Consumers in South Africa have hit out at the retailer, which posted an advert of the Unilever-owned brand’s advert showing ‘racist stereotypes’ of African hair
Protesters have hit out at South African beauty retailer Clicks over a ‘racist’ Tresemmé advert posted on its website.
The marketing campaign issued by the Unilever-owned brand’s South African team shows a white woman with blonde straight hair captioned ‘normal hair’, compared with a black woman’s afro hair labelled ‘frizzy and dull hair’.
Members of the Economic Freedom Fighters (EFF) political party led protests outside a number of Clicks stores, including chaining shop doors shut.
Twitter hashtags have also been been deployed by the group including #clicksmustfall and #shutdownclicks.
Prior to protesting, the EFF took to Twitter to express its disappointment over the advert.
The statement read: “The Economic Freedom Fighters notes the disgusting racist advert put out by pharmaceutical outlet Clicks, which displays the hair of Black women as inferior to that of white women.
“It is inexplicable that this imagery can be portrayed, one which reinforces the racist narrative of the abnormality of blackness as opposed to whiteness as standard.”
It continued: “Anti-black racism through the use of the politics of hair has been a benchmark of discrimination against black people across society and through oppressive histories.
“The transgression that Clicks has made goes far beyond a simple advert, rather, it represents a cornerstone of anti-black racism which manifests itself through the disregarding of black identity.”
EFF Statement On Racist Clicks Advert pic.twitter.com/zVp8bwLY62— Economic Freedom Fighters (@EFFSouthAfrica) September 4, 2020
CIC @Julius_S_Malema has been to all Clicks outlets in Polokwane.— Economic Freedom Fighters (@EFFSouthAfrica) September 7, 2020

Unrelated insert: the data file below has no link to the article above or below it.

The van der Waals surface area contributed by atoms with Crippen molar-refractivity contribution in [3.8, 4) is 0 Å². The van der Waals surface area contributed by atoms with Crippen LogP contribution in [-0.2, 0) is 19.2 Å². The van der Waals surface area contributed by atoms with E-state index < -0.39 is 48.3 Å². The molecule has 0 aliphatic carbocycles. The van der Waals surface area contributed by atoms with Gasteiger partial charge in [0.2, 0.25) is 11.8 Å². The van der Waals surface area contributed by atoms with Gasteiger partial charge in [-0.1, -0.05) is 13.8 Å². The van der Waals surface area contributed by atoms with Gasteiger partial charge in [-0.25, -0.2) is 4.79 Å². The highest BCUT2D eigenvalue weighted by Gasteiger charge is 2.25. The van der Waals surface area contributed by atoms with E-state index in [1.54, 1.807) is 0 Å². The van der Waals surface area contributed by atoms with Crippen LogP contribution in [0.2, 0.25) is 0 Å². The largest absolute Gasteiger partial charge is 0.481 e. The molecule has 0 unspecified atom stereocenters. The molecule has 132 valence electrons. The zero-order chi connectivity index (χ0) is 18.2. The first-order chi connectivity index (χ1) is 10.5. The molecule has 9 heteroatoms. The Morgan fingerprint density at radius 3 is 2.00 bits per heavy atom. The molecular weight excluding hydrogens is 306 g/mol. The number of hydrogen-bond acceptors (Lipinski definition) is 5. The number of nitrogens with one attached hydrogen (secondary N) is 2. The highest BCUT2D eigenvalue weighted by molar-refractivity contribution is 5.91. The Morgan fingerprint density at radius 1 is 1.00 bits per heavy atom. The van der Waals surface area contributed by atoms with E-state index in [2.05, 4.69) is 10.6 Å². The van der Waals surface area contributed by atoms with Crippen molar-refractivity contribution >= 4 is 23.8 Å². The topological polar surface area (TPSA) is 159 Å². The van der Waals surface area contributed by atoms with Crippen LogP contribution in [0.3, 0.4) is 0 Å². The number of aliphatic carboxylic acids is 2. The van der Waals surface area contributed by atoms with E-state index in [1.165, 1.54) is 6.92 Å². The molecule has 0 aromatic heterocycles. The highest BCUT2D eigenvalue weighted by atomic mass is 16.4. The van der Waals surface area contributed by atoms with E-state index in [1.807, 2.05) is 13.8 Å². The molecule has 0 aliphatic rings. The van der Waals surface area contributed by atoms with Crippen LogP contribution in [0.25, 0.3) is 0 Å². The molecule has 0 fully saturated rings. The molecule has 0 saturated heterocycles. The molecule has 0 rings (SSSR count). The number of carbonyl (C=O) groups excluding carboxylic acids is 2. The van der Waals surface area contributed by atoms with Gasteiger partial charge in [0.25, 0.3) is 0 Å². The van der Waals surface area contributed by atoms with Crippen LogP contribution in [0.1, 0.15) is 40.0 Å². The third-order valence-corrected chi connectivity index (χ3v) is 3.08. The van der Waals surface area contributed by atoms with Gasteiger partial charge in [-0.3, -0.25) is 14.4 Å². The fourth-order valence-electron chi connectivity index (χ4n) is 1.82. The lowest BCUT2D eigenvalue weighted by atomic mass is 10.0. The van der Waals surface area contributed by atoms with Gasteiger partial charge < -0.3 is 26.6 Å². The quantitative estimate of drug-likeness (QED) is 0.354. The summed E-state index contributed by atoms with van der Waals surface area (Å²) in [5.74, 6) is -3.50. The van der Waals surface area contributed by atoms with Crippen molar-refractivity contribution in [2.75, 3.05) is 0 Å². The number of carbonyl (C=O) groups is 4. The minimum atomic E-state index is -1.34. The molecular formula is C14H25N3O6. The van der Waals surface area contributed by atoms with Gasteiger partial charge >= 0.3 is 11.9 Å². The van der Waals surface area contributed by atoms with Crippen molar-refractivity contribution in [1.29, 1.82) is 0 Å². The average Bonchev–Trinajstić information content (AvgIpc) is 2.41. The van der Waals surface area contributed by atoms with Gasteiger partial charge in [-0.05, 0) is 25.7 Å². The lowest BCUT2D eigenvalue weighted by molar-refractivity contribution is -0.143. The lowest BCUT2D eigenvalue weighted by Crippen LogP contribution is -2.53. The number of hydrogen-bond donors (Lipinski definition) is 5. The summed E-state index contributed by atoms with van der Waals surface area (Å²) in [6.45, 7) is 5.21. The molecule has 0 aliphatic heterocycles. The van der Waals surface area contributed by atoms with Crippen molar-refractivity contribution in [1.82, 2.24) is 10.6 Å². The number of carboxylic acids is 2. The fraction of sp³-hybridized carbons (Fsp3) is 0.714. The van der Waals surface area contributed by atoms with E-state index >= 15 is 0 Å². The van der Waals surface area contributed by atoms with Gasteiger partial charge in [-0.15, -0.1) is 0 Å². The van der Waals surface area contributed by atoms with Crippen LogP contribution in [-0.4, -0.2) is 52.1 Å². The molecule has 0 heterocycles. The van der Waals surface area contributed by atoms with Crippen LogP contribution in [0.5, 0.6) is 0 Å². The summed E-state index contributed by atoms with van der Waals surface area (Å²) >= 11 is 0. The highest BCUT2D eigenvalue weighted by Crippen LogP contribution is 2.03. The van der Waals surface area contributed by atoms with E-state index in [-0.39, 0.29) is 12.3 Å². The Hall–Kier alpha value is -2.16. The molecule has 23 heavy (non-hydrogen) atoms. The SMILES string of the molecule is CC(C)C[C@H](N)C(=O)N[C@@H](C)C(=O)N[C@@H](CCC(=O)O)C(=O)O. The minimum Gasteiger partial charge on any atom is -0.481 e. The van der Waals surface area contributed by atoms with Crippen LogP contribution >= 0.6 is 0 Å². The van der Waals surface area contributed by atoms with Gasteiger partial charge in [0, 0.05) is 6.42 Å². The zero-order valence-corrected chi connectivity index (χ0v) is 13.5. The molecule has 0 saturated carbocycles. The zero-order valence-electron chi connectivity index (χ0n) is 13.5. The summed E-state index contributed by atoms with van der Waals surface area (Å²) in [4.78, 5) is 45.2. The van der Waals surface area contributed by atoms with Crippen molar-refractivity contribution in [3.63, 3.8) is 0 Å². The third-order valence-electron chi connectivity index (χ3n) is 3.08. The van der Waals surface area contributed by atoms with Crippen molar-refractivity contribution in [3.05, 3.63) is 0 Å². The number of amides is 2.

The EFF will ensure no Clicks store operates for the next five days unless our demands are met. #clicksmustfall pic.twitter.com/EjcAp8f4VW
The group also said Clicks had committed a human rights violation by displaying the advert.
However, the Democratic Alliance political party has countered the EFF’s move and laid charges against the EFF and its President, Julius Malema, for “petrol bombing, burning and destroying” Click’s stores.
Today we lay charges against Julius Malema and the EFF for incitement of violence and destruction of property. We call on SAPS to do their job and protect the citizens of this country.— Democratic Alliance (@Our_DA) September 7, 2020
The EFF are destroying the livelihoods of thousands of #Clicks employees.
Enough is Enough! pic.twitter.com/Xs6lsjb3J7
One video posted on Twitter by a consumer in Queenstown recorded protestors vandalising the inside of a Clicks store.
Since the EFF issued its statement, Clicks has recalled the advert, while Tresemmé and its parent company Unilever have issued apology statements.
Tresemmé wrote: “We are very sorry that images used by a Tresemmé South African marketing campaign on the Clicks website appears to promote racist sterotypes about hair.
“Our campaign set out to celebrate the beauty of all hair types and the range of solutions Tresemmé offers but we got it wrong.”
Clicks also posted a statement from its CEO Vikesh Ramsunder: “As Group CEO of Clicks, I am deeply disappointed that we allowed insensitive and offensive images to be published on our website.
“I apologise unreservedly for the hurt and anger these images have caused.”
We have made a mistake and sincerely apologise for letting you down. We recognise we have a role to play in creating a more diverse and inclusive S.A, starting with our website content. We know we need to do better, and commit to ensuring our content better reflects this value.— Clicks (@Clicks_SA) September 4, 2020
Beauty brands have been at the centre of a number of ‘racist’ campaigns in recent years.
Dove, another Unilever-owned brand, issued an apology in 2017 for a video clip that promoted its body wash product featuring a black woman transforming into a white woman.
Meanwhile, Dior was accused of cultural appropriation and racism last year after starring a Native American in its Sauvage fragrance campaign alongside long-standing frontman Johnny Depp.